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What Are COVID-19 Variants And How Can You Stay Safe As They Spread? A Doctor Answers 5 Questions



What Are COVID-19 Variants And How Can You Stay Safe As They Spread? A Doctor Answers 5 Questions

With the delta variant making up over 93% of COVID-19 cases in the U.S. at the end of July 2021, questions arise about how to stay protected against evolving forms of the SARS-CoV-2 virus. Here, pediatrician and infectious disease specialist Dr. Lilly Cheng Immergluck of Morehouse School of Medicine answers some common questions about variants and what you can do to best protect yourself.

1. What are variants and how do they emerge?

Viruses mutate over time to adapt to their environment and improve their survival. Over the course of the pandemic, SARS-CoV-2, the novel coronavirus that causes COVID-19, has mutated enough to change both its ability to spread through the population and its ability to infect people.

These new strains are called variants. The U.S. Centers for Disease Control and Prevention currently classifies variants into three categories, listed in order of least to most concerning:

  • Variant of Interest (VOI): Have features that may reduce your immune system’s ability to prevent infection. For example, you might have heard of VOI eta, iota or kappa.

  • Variant of Concern (VOC): Are less responsive to treatments or vaccines and more likely to evade diagnostic detection. They tend to be more transmissible, or contagious, and result in more severe infections. Alpha and delta are VOCs, for instance.

  • Variant of High Consequence (VOHC): Are significantly less responsive to existing diagnostic, prevention and treatment options. They also result in more severe infections and hospitalizations. There have not been any VOHCs identified so far.

The World Health Organization uses similar classifications, but their definitions may differ from the CDC’s U.S.-based ones, as variant features and effects may differ by geographic location.

2. Are variants always more harmful?

A variant may be more or less dangerous than other strains depending on the mutations in its genetic code. Mutations can affect attributes like how contagious a viral variant is, how it interacts with the immune system or the severity of the symptoms it triggers.

For example, the alpha variant is more transmissible than the original form of SARS-CoV-2. Studies show it’s somewhere between 43% to 90% more contagious than the virus that was most common at the start of the pandemic. Alpha also is more likely to cause severe disease, as indicated by increased rates of hospitalization and death after infection.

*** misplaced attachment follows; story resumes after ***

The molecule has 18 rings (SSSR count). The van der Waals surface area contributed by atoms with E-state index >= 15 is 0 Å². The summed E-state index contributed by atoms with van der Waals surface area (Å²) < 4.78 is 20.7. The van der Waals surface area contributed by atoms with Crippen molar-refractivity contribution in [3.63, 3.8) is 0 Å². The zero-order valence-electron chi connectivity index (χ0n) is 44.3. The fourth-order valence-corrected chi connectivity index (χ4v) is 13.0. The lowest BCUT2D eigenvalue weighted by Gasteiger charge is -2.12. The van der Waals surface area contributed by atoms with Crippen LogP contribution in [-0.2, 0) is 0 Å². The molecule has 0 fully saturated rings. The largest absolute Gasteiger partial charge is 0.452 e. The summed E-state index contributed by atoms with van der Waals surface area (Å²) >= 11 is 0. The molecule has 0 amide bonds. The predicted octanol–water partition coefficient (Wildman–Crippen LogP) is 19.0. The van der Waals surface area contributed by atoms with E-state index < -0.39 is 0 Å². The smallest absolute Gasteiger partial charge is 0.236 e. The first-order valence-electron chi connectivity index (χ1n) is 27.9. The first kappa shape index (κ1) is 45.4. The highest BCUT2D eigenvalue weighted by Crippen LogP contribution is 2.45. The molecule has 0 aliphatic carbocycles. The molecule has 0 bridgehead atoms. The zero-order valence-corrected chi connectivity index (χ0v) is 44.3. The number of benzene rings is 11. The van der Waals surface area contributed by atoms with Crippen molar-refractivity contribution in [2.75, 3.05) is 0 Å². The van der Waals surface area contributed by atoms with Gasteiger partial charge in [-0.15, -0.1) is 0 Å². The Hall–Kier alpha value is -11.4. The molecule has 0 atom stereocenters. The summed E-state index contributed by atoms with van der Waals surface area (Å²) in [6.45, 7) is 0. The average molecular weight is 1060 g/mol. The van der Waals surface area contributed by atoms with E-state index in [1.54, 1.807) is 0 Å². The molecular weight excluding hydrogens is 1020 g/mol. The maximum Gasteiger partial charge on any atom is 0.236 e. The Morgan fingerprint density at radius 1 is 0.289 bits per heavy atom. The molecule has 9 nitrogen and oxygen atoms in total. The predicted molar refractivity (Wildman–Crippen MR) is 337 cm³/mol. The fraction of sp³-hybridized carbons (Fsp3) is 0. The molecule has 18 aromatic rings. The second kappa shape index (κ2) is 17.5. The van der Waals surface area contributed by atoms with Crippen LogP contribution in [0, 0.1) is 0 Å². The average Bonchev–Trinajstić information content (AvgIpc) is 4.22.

Even more extreme, the delta variant is reported to be nearly twice as contagious as previous strains and may cause even more severe disease among those who are unvaccinated. The viral load of those infected with delta – meaning the amount of virus detected from the nasal passages of an infected person – is also reported to be over 1,000 times higher than in those infected with the original form of SARS-CoV-2. Recent evidence also suggests that both unvaccinated and vaccinated people carry similar viral loads, further contributing to the especially contagious nature of this variant.

3. Which variants are most common in the US?

Over the course of a few months, the delta variant has become the predominant strain in the U.S., accounting for the vast majority of COVID-19 cases at the end of July 2021.

But there are regional variations across the country. As of July 31, the CDC estimated that the alpha variant represented over 3% of cases identified in a region of eight states that includes Georgia, Florida and Tennessee, compared with less than 1% in the region that includes Iowa, Kansas, Missouri and Nebraska. The CDC tracks variants in cooperation with state health departments and other public health agencies. COVID-19 infection samples from across the country are genetically sequenced each week to identify existing and new variants.

And new variants will likely continue to appear as the virus evolves. Delta plus, for instance, is a sub-lineage of delta. The effects of this subvariant are yet to be determined.

4. How are vaccines holding up against variants?

Researchers are working to figure out how effective the three COVID-19 vaccines currently authorized for emergency use in the U.S. are at preventing infection from variants in “real-world” conditions where variant distribution and frequency constantly change. Several preliminary studies that have not yet been peer-reviewed suggest that these vaccines are still effective in preventing COVID-19-related serious infections and death.

No vaccine is perfect, however, and breakthrough COVID-19 infections are possible in those who are vaccinated. Older adults and those with immunocompromising conditions may be at increased risk to have these breakthrough infections.